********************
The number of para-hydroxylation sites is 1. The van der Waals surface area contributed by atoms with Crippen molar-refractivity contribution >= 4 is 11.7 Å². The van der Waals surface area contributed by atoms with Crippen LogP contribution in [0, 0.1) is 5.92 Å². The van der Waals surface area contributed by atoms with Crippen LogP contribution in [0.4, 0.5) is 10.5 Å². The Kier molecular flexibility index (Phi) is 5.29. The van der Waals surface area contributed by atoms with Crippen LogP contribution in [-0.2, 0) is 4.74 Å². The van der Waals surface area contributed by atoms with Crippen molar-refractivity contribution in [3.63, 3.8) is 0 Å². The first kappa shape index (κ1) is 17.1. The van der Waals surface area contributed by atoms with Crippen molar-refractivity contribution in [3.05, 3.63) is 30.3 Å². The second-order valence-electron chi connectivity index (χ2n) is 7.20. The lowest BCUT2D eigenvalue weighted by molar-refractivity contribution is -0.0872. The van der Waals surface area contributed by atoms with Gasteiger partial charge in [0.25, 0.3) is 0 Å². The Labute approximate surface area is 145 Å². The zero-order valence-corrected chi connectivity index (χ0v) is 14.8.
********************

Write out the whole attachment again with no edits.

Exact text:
The number of para-hydroxylation sites is 1. The van der Waals surface area contributed by atoms with Crippen molar-refractivity contribution >= 4 is 11.7 Å². The van der Waals surface area contributed by atoms with Crippen LogP contribution in [0, 0.1) is 5.92 Å². The van der Waals surface area contributed by atoms with Crippen LogP contribution in [0.4, 0.5) is 10.5 Å². The Kier molecular flexibility index (Phi) is 5.29. The van der Waals surface area contributed by atoms with Crippen LogP contribution in [-0.2, 0) is 4.74 Å². The van der Waals surface area contributed by atoms with Crippen molar-refractivity contribution in [3.63, 3.8) is 0 Å². The first kappa shape index (κ1) is 17.1. The van der Waals surface area contributed by atoms with Crippen molar-refractivity contribution in [3.05, 3.63) is 30.3 Å². The second-order valence-electron chi connectivity index (χ2n) is 7.20. The lowest BCUT2D eigenvalue weighted by molar-refractivity contribution is -0.0872. The van der Waals surface area contributed by atoms with Gasteiger partial charge in [0.25, 0.3) is 0 Å². The Labute approximate surface area is 145 Å². The zero-order valence-corrected chi connectivity index (χ0v) is 14.8.